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Last week, we saw the emergence of a movement.
Famous actress Alyssa Milano (whom I know best for her role on the TV sitcom Who's The Boss?) recently started a movement that encourages women to speak out about sexual harassment.
The movement began when many female actors came forward and spoke of harassment they had experienced from Hollywood producer, Harvey Weinstein. When this began happening, Milano had the idea that every woman who had experienced sexual harassment or assault should reply to her tweet, or make a status that said "Me Too."
"Me Too" was very quickly all over everyone's feed on all forms of social media. This began to indicate to many people that their friends, family members, loved ones, and acquaintances were all victims of sexual harassment. It left me wondering, do I deserve to say "me too?"
I don't have a story.
I know people who have stories, but I'm not one of them. I haven't been taken advantage of, and for that, I am so thankful. That being said, I will fight fiercely for those who have had these awful experiences. Myself, I felt as if I hadn't had any experiences deserving of the words "Me Too."
A few days after I had made a post declaring that I would forever fight for those who said "Me Too," I was talking with a friend of mine, discussing experiences we had once had with men being inappropriate. I described a time when I was walking home with a group of friends and a new acquaintance. When I arrived home, I hugged my friends goodbye, and decided to give my new acquaintance a hug as well. When I did, he hugged me back at first, and then his hands flew downward and grabbed my ass.
"You should have expected that!" he declared while laughing. I ran inside and tried to shake the experience off. I was fifteen-years-old.
"...I had brushed off things that were considered sexual harassment."
Describing this experience made me think of all the other times when I had brushed off things that were considered sexual harassment. I had once been dancing at the club with my friends and had my ass grabbed by a stranger. At fourteen, I crossed a street and got catcalled by a group of men in a car. I once had a man follow me from a bus stop at seventeen-years-old to tell me I was cute and ask if I was dating anyone. I had a man walk terribly close to me after a shift at work and ask if I had a boyfriend while I was trying to catch a bus home. I've gotten numerous messages on Instagram from strange men saying that they want to have sex with me, or that I have a "nice, big ass." A boy in my class in seventh grade made fun of my friend for being "flat," i.e. flat chested, but then eyed me up and down and said, "but you don't have a problem with that."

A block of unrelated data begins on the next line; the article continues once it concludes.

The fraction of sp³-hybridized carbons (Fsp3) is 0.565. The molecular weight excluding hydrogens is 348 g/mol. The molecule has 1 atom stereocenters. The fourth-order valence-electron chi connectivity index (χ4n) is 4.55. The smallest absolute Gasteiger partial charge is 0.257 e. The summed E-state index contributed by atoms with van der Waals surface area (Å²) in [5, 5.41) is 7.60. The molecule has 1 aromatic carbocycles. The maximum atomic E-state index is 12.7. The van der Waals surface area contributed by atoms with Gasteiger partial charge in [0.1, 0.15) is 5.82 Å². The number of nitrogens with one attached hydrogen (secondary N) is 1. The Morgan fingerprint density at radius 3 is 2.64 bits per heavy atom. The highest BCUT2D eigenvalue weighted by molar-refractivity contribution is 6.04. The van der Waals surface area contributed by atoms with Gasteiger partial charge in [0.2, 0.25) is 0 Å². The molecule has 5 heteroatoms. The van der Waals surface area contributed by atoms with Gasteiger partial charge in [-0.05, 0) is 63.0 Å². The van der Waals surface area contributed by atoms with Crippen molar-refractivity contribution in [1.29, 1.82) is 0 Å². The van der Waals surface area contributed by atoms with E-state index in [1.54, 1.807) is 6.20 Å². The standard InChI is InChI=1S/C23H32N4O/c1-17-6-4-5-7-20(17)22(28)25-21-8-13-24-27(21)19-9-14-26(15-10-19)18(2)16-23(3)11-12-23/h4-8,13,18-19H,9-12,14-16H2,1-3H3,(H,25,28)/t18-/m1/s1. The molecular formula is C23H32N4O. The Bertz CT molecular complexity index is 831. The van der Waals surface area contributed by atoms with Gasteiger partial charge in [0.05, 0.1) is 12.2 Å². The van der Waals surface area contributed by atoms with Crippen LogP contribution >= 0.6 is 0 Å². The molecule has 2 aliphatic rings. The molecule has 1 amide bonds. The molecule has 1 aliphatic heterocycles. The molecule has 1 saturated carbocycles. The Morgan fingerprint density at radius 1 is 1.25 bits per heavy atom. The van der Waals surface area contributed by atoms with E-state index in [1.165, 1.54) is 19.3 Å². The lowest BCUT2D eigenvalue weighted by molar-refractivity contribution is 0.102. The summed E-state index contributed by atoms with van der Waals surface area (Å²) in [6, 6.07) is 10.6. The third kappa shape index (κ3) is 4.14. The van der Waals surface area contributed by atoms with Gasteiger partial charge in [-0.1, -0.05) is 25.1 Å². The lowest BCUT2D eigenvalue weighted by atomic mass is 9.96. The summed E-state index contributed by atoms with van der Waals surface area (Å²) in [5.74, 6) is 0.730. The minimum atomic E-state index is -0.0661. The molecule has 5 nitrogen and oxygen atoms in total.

None of this is okay, but I brush it off or laugh at it as if it is.
The truth is, most women have experienced some sort of sexual harassment, and 99 percent of the time, we let it go as if this is what normal should be. This is what has become "normal" to us.
"...we are taught to think of all of these things as normal."
As we grow up, women are conditioned to normalize sexual harassment. We are taught to smile and ignore when we are catcalled, or even worse, take it as a "compliment." We are taught to walk with our keys in between our fingers when we walk home at night. We are taught not to go walking alone in secluded areas at night. We are taught to cover up our bodies so men won't be too attracted to us. We are taught that we are to blame when we are harassed, assaulted, or raped. We are taught that we aren't allowed to drink too much when we go out, because someone might take advantage of us. And the worst part of it all: we are taught to think of all of these things as normal.
All of those things being said, I am still left wondering, have I had a bad enough experience to say "Me Too?" When you compare these little things to the experiences that some of my friends have had, they almost seem insignificant.
One of my best friends was once taken to a guy's house where there was no cell-phone service and she was raped despite the fact that she told him that she wasn't interested. One of my other friends was touched inappropriately by her older male cousin when she was a little girl. The brother of a friend of mine is a convicted sex offender because he sexually assaulted two teenage girls when he was in his twenties. A girl I graduated with was once attacked on a public walking trail at night.
All of these experiences are on another level of awful. That being said, it doesn't change the fact that I have been sexually harassed, and so have the majority of the women I know. We all experience sexual harassment on a regular basis and we brush it aside.
Just because we haven't all been assaulted doesn't mean that our experiences are invalid.
We all experience things that shape us as women and as people. We normalize sexual harassment, and for that we deserve to say "Me Too." We are scared to walk alone at night, and for that we deserve to say "Me Too." We cover up our bodies to make men in positions of authority more comfortable, and for that we deserve to say "Me Too."
We are women, and even if we haven't experienced the worst stuff ourselves, we have friends and family who have, and we have to scream "Me Too" from the rooftops for those who are too scared to say it. We have to scream "Me Too" to let men know that all of the little things that they do every day are not actually so "little."
All of these experiences, big or small, affect us. They scare us.
All women, no matter our background, deserve to say "Me Too."